A χ2 test was used to assess statistical significance in the univariate analyses, and a P value of ≤.05 was considered statistically significant. Conditional logistic regression models were used to estimate the matched odds ratios (ORs) for pertussis according to the number of pertussis vaccine doses. VE was calculated with the following formula: (1 − OR) × 100. Because prior studies had indicated that the VE for 3 or 4 doses of DTP and DTaP vaccines might differ because of pertussis antigen components and/or amounts,18 the VE was estimated according to recorded vaccine manufacturer as well as vaccine type. Selected potential risk factors for pertussis (eg, demographic, socioeconomic, and household structure variables) were examined. These potential risk factors were also controlled for as potential confounders and as effect modifiers for the VE estimate. We also examined the VE according to age (6–23 months and 24–59 months) because older children might have less accessible vaccination records and thus could be categorized falsely as undervaccinated (eg, 1 or 2 doses), in comparison with younger children. In addition, household structure could affect children differently depending on the age of the child.
At the 4 sites, 199 confirmed pertussis cases were reported among eligible children 6 to 59 months of age; 184 (93%) subjects were enrolled. For the case subjects not enrolled, parents or guardians either could not be found (n = 8) or refused to participate (n = 7). Among 1236 eligible control children with whom contact was made, 893 (72%) were enrolled; control children did not participate because of language barriers (n = 2) or refusal (n = 330). After enrollment, 11 control children were excluded from the analysis because of unknown vaccination history.
Most (67%) pertussis cases were culture confirmed (Table 1). Among case children with available information, 96% had paroxysms, 72% had posttussive emesis, and 96% had coughed for ≥14 days. Ten (7%) children with pertussis were hospitalized. Three (30%) of these 10 hospitalized children each had a congenital abnormality; 1 child 6 months of age with hydrocephalus had received 2 pertussis vaccine doses, 1 child 20 months of age with partial trisomy 23 had received 1 pertussis vaccine dose, and 1 child 25 months of age with Jeune's syndrome had received 3 pertussis vaccine doses.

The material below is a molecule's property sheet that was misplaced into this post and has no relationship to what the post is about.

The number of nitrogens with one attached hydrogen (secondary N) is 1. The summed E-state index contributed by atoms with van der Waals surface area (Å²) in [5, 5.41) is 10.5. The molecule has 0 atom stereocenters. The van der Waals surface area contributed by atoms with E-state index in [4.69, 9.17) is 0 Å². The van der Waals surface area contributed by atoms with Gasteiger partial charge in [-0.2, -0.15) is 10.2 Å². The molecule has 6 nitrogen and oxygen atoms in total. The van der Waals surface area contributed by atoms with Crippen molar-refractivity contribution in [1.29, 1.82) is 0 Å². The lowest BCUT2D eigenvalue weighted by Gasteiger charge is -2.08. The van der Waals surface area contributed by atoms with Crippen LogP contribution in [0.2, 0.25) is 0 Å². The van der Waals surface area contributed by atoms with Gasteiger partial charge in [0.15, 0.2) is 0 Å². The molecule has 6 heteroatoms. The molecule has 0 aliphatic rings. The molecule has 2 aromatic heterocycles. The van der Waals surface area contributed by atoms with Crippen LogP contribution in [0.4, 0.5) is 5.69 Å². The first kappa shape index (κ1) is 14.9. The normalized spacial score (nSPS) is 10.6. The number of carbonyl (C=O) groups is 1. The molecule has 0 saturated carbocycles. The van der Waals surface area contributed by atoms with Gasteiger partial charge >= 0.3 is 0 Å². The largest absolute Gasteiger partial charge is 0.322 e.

Fifty percent of enrolled case children were 6 to 23 months of age, and 50% were 24 to 59 months of age. Male and female children were equally enrolled (Table 2). There were no significant differences between case and control children according to race/ethnicity. However, case children were less likely to attend day care, compared with control children (P = .03); case children's mothers had lower educational levels (P < .001), and case children were more likely to have had Medicaid or subsidized health insurance (P < .001). Case children also differed from control children with a greater proportion having a parent ≤24 years of age (P < .0001) and greater number of persons living in the household (P < .01). Compared with control children, case children were more likely to have ≥1 sibling 6 to 11 years of age living in the household (P = .02) but were not more likely to have a sibling 12 to 17 years of age living in the household (P = .4). In addition, compared with control children, case children were more likely to have a relative other than a sibling or parent or a nonrelated person living in their household (P < .001).
Cough Among Household Members
Compared with control children, case children were significantly more likely to live with a household member who reported a recent cough illness with duration of ≥2 weeks (87 [52%] of 168 case subjects, compared with 79 [8%] of 860 control subjects; P < .001). In addition, case children were significantly more likely to have reported contact with either a household member or nonhousehold member with an acute cough illness of ≥2-week duration (120 [70%] of 172 case subjects, compared with 121 [14%] of 878 control subjects; P < .001). One or more household members for case children reported a cough illness equally throughout the year (19 [46%] of 41 in the winter season, compared with 68 [54%] of 127 in the other seasons; P = .5). In contrast, ≥1 household member for control children was more likely to report a cough illness in the winter season (December to February), compared with the other seasons (33 [15%] of 215, compared with 46 [7%] of 599; P < .001).